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A Simple Method For Calculating A “Fair” Royalty Rate

Damien Salauze

Institut Curie VP, Business Development & Licensing, Paris, France

During a licensing deal (i.e. license of a patent protecting a product), several methods are commonly used to determine what is intended to be a “fair” royalty rate. It is even recommended to combine several methods in order to cross-check that there is no discrepancy between one method and another. These methods fall into three typical groups [1-4]: (i) comparison with previous similar deals done by others, (ii) alignment with industry or internal practice, and (iii) calculation.

In light of a common experience, it appears that comparison with previous similar deals is always questionable because, even if data are extracted from a reliable database, negotiators have the feeling that no deal is really similar to the deal they are currently discussing.

Alignment with industry or internal practice is generally frustrating when one of the parties does not belong to the industry (i.e. an academic institution), or when one of the parties has limited bargaining power. Therefore, sentences such as “we have always done it like that,” or “there is no way that the rate should be out of this usual range,” are very unlikely to create a “win-win” feeling.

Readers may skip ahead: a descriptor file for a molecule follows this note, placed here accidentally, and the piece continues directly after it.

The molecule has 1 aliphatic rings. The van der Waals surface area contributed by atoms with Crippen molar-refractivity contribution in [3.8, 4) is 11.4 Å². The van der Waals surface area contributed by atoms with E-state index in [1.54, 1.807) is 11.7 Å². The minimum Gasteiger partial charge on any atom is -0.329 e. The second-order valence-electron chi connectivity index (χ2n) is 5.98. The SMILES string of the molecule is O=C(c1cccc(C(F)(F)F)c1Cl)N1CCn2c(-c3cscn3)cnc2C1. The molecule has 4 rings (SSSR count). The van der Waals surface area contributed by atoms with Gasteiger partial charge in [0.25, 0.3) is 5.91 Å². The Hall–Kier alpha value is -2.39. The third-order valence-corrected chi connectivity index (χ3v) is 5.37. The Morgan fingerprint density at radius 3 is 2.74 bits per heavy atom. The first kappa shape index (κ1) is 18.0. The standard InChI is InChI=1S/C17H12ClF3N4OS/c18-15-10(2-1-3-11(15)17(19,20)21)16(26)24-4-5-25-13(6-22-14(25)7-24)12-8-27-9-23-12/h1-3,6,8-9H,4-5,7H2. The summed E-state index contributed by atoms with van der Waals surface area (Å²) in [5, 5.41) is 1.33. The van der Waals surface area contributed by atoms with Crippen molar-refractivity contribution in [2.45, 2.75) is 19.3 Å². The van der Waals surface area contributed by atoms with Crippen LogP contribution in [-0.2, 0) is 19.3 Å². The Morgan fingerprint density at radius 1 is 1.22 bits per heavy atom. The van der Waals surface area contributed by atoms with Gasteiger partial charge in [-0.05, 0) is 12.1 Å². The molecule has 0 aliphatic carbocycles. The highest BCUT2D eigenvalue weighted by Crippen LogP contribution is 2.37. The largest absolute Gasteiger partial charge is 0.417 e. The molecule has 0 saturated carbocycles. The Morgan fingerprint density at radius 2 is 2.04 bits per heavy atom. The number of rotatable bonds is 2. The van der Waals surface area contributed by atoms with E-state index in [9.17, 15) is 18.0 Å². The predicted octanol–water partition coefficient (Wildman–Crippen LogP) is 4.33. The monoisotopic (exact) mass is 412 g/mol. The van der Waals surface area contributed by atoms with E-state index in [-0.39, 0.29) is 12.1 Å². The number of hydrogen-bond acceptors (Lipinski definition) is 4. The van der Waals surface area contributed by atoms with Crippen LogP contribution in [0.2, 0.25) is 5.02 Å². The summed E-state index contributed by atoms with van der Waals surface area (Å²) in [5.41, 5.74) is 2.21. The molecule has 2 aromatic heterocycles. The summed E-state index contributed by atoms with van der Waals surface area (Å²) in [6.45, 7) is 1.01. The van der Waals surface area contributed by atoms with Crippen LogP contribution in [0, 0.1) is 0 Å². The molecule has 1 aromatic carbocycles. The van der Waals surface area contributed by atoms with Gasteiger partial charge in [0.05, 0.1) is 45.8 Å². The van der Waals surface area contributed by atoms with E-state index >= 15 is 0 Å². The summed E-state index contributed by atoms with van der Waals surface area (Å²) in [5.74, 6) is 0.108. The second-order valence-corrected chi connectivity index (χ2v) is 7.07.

Calculation is often felt to be more rational. However, calculation may rapidly become complex, especially if one takes into account probabilities and wishes to introduce options, and relies heavily on the assumptions that are introduced [4]. In addition, calculation-based methods usually do not take into account the amount of money to be invested by the licensee to license and its subsequent associated risk.

At Institut Curie, which is an academic research institution, we have introduced a relatively simple calculation-based method which allows sharing the “benefit” made by the licensee and which – very important - takes into account both the amount of money to be invested by the licensee further to license, and its subsequent associated risk. This method is so far satisfactorily used, in the sense that its outcome is felt by parties to be both rational and fair. This method is applicable to any kind of business, although Institut Curie is primarily involved in life sciences (it is a Paris-based Comprehensive Cancer Center created one century ago by Marie Curie when she received her second Nobel Prize).

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